Gould on Rhea Seehorn's tour de force moment in Episode 9: "Rhea Seehorn is no longer a secret weapon, she is an incredible performer and she and Bob just work together so beautifully," he says. "Here we have a scene where, for the first time she’s meeting Tony (Dalton)’s character, Lalo, and between the three of them, it was combustion on screen. That was written and directed by Tom Schnauz, who has an incredible palate. The four of them worked on that scene quite a bit. That sequence is a tour de force. It’s a very long sequence and has a lot of dialogue. They spent hours on set, without the crew, and they perfected the scene. I got to see just a little bit of it while it was shooting, and it was like watching an absolutely riveting play. Then on screen, it took a new dimension. Kim, she really is somebody to be reckoned with. She sees Jimmy starting to sink there, and she comes in like a ton of bricks. I knew it was going to happen, but when I first saw the scene, I was very worried for Kim, and what was going to happen to her."
Is Kim Wexler Better Call Saul's Walter White?: “It’s a funny thing: The writers’ room for season six is open, and we were making some comparisons today about Kim," says Gould. "I really wasn’t expecting one of the things that came up. Somebody said, ‘In some ways, isn’t Kim the Walter White of this show?’ Just in the sense that she’s so expert at justifying. I think there’s something to that, although I obviously don’t think she’s like Walter White because Walter White was a despicable person and I don’t think Kim is despicable at all. But on the other hand, there is an element where she is getting better and better at talking herself into things and it makes you wonder where that’s going.”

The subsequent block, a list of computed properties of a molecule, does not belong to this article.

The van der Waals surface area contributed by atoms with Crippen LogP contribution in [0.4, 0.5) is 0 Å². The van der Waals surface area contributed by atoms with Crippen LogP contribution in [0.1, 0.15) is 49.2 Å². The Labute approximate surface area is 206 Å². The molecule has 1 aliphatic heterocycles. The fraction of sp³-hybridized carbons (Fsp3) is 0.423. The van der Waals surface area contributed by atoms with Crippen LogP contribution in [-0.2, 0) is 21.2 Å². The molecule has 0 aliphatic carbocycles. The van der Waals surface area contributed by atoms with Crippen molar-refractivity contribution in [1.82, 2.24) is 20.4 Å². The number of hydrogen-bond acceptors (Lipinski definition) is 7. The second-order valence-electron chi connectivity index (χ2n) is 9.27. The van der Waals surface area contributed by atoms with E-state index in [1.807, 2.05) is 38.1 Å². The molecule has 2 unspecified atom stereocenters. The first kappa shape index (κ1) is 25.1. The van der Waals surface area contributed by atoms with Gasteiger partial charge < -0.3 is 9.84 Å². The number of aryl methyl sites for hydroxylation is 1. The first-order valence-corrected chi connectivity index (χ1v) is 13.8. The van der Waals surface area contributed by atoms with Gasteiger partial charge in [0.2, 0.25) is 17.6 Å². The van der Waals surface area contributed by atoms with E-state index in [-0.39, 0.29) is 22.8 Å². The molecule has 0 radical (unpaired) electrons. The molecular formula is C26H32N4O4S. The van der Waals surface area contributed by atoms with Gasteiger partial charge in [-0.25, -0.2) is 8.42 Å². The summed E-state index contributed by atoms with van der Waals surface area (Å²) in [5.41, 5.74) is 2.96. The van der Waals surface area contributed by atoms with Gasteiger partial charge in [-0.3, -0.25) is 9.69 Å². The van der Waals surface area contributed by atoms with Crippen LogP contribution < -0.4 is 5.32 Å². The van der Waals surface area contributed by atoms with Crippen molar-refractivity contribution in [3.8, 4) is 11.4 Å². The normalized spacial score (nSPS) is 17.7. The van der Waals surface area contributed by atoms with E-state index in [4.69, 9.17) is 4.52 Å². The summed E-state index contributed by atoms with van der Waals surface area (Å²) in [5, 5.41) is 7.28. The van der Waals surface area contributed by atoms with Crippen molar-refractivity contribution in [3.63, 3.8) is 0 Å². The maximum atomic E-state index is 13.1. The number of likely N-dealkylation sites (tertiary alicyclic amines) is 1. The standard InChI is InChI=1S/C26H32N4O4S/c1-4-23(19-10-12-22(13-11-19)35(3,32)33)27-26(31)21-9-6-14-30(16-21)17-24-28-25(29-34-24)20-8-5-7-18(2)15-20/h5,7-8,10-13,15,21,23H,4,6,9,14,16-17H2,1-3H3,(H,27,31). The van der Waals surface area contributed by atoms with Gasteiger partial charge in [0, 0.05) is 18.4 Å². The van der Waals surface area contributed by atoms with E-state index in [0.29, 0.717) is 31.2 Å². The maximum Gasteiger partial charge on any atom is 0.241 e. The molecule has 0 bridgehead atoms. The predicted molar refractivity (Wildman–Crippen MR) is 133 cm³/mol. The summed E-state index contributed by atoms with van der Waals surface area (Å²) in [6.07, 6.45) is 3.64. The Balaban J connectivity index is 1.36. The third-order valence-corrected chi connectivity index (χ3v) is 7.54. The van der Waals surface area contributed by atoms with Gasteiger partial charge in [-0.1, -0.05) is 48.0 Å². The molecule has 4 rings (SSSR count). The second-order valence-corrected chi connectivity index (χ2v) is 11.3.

Better Call Saul Season 5 was its best yet, and the finale offered a new path for the sixth and final season: "Think about what we know and have seen of Kim Wexler," says Alan Sepinwall. "She built herself a life and career out of nothing. She’s convincing as she moves through the world of Howard Hamlin and Kevin Wachtell, but she’s always had to conceal a degree of resentment of these rich and powerful men to whom good things seem to come so easily. She is better than her peers at almost any task to which she sets her mind. We saw with the stunt that kept Huell out of prison that Kim can be a more clever con artist than Jimmy. In verbally dismantling Lalo, she seemed like she might be a better Friend of the Cartel than Jimmy, too. And in the wake of an experience that could very well have killed her, but didn’t, Kim finds herself contemplating doing something genuinely evil, even as she tells herself and her spouse that she would be doing it for a fundamentally good reason. Sound like anyone we know who knocks?"
With Kim Wexler, Better Call Saul has done something it couldn’t do with Jimmy McGill: "It has allowed us to feel the shock and disappointment of realizing someone we think we can trust isn’t trustworthy," says Jen Chaney. "In that sense, Better Call Saul isn’t just a show about a con artist. The series itself is a con artist that has conned us into thinking that Kim is someone she isn’t. We’re not just viewers or fans. We’re Better Call Saul’s marks."